Li Shuisheng (the world military research department of the Academy of Military Sciences):

NATO made the biggest expansion in its history. There are four development trends for NATO in the future:

First, NATO's status and role as a pillar for European security cannot be changed. At present the European independent defense is devoted to dealing with some small-sized European security within the framework of NATO, which is relatively independent. To a certain degree, it has merging relations and does not challenge the status of NATO as a pillar for European security. Second, as an important tool for US to realize its global strategy NATO will continue to expand eastward and will not eliminate the possibility of going over Europe. Third, as a regional international military and political organization it will get involved in more security affairs outside of the region with an obvious outside-oriented tendency. Finally, appeared as a military organization NATO has strengthened its political role with a tendency of multilateral functions. NATO has given more political influence to politics outside of Europe, for example, taking part in the reconstruction and keeping peace in Afghanistan and Iraq. NATO's eastward expansion also shows political significance. After the end of Cold War, NATO's inclusion of the republics of former Soviet Union in its east expansion not only marks the further expansion of the western military strength headed by the US, but also shows the consolidation and development of its ideology in the east Europe.

Certainly, NATO expansion has also led to the aggravation of some contradictions inside NATO. Firstly, the eastward expansion has further weakened the "unanimity" action mechanism. With the disintegration of its powerful enemy the Soviet Union, US and Europe contractions become obvious and the "unanimous'' action principle has been challenged. Following the veto of NATO's "defending Turkey'' motion, this November another 10 nations refused to take part in the Iraqi task. Under this circumstance, it is estimated that US either take action by itself or take action with some of NATO members, or reform the existing action mechanism of NATO. Secondly, after the eastward expansion, the economic gaps among NATO member nations will be larger and the military integration of NATO will be hard to realize.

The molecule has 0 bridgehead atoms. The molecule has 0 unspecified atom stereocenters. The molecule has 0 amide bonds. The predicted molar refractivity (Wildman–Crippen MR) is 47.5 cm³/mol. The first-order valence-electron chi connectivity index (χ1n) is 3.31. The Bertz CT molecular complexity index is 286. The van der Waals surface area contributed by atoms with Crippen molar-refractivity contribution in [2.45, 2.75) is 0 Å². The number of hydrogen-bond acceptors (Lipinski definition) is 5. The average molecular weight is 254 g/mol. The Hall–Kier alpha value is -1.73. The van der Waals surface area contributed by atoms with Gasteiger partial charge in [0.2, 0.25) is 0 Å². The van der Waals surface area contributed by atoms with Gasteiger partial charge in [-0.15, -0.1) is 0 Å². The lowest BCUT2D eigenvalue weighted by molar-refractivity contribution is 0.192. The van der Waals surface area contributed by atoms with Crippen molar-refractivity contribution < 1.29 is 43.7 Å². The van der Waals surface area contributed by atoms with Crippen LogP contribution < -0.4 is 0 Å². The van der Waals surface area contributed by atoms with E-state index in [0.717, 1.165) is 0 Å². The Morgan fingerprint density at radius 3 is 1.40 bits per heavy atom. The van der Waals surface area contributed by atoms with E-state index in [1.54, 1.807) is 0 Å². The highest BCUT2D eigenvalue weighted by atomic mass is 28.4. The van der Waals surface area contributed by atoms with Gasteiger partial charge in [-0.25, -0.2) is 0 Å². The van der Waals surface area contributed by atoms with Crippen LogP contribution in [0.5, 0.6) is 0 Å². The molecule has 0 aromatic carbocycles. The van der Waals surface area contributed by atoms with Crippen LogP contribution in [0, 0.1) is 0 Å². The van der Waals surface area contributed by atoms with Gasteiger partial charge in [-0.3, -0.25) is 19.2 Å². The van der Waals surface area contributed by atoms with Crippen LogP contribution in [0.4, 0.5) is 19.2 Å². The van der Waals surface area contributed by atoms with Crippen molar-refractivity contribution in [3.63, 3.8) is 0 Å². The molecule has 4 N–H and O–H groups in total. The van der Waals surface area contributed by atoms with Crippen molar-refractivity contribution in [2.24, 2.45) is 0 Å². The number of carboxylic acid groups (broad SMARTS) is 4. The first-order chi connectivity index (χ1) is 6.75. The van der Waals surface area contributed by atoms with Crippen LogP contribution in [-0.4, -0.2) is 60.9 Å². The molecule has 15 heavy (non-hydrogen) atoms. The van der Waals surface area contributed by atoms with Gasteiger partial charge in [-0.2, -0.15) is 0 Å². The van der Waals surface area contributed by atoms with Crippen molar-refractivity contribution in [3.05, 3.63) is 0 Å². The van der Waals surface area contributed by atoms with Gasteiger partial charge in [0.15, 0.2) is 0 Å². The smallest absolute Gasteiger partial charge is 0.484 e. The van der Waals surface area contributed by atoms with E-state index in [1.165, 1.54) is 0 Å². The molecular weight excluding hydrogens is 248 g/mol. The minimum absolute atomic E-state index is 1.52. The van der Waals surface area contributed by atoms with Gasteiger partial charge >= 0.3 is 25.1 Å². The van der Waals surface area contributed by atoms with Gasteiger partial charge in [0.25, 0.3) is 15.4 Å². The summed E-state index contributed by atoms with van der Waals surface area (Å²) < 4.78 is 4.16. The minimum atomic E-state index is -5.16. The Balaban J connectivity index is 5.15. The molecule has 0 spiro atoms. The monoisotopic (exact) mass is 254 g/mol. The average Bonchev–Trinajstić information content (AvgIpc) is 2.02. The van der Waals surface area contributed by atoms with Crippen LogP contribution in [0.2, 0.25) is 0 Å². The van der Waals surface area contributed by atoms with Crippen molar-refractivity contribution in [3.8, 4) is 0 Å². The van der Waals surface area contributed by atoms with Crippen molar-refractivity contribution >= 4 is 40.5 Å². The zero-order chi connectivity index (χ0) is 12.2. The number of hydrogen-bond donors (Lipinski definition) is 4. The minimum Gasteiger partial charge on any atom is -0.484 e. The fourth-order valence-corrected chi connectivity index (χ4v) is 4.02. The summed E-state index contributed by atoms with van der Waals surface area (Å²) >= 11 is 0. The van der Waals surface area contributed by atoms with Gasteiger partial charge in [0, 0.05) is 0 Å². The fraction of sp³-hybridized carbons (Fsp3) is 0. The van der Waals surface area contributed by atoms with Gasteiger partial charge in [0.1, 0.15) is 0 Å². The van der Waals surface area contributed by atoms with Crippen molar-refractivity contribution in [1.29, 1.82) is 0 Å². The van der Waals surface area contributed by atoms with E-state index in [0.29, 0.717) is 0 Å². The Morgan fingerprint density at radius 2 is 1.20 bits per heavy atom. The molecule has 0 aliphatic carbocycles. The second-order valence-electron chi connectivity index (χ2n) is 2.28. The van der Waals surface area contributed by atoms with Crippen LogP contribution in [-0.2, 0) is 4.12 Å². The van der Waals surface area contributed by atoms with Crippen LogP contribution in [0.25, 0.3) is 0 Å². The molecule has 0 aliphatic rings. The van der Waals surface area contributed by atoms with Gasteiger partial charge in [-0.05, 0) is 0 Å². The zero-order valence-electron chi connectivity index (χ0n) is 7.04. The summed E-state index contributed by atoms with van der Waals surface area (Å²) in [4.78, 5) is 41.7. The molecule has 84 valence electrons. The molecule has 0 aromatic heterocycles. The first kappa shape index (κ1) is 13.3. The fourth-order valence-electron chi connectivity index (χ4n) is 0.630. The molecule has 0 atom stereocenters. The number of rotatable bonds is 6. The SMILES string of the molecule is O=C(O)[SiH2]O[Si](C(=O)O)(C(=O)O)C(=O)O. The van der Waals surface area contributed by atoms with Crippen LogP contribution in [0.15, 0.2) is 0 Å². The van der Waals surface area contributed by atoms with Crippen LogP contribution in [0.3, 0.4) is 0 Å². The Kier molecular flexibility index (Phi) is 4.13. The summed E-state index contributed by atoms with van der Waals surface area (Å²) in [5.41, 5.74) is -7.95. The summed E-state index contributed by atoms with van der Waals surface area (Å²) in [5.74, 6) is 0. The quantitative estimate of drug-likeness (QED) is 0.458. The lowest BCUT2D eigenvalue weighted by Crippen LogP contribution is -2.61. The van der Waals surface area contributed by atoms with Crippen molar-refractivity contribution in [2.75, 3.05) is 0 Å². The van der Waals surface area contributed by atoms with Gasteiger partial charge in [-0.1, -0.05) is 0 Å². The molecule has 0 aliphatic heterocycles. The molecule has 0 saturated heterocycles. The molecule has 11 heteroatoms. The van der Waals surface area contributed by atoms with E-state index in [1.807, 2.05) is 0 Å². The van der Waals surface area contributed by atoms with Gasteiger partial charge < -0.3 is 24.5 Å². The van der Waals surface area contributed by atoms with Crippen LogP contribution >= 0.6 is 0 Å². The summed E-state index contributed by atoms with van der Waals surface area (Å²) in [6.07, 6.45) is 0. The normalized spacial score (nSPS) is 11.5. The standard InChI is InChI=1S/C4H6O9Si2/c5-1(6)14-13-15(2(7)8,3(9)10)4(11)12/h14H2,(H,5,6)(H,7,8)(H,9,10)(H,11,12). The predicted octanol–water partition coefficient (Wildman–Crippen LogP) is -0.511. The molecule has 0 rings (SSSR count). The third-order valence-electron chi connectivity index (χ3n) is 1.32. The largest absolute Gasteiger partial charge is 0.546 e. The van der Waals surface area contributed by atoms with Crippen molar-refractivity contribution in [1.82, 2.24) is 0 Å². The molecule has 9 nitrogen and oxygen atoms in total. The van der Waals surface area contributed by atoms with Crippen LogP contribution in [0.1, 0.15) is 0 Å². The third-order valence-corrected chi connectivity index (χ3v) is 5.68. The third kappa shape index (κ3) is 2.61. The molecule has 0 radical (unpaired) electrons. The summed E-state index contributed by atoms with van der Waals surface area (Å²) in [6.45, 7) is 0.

IV. Has the anti-terrorist war waged by the United States destroyed terrorist organizations' ability to launch new massive terrorist attacks? The United States is redeploying its military forces across the world for the purpose of fighting against terrorism, what impact will this exert on the international security situation?

Wang Baofu (deputy director of the Strategy Research Institute of China's National Defense University):

After the "9.11" event, the United States launched two wars in Afghanistan and Iraq, and took military actions against terrorism in other regions of the world. In its counter-terror score report, the United States repeatedly listed the number of terrorist organizations destroyed and the amount of funds frozen. No doubt this is important, but the fundamental aim of anti-terrorism is to eliminate the common threat posed by terrorism to various countries and make people feel universal safety. But in reality, this is not the case.

After the Iraq war, worldwide terrorist attacks have increased instead of decrease; the origin of terrorism has not been eliminated, some conflicts have intensified; the social foundation essential for terrorist organizations' survival has not sagged, instead it has expanded in some regions.

Many international experts on anti-terrorism all hold that al-Qaeda is undergoing regrouping and the scope of terrorist attacks will possibly be widened. This shows that the US anti-terror wars have not completely destroyed terrorists' ability to launch large-scale attacks, otherwise there is no need for the United State to frequently sound the alarm for the defense of its own homeland.

US present adjustment is aimed at altering the structure and function of overseas military deployment. According to the new plan, the United States will make drastic adjustments to the three major systems of overseas forces stationed in Europe, East Asia and the Middle East.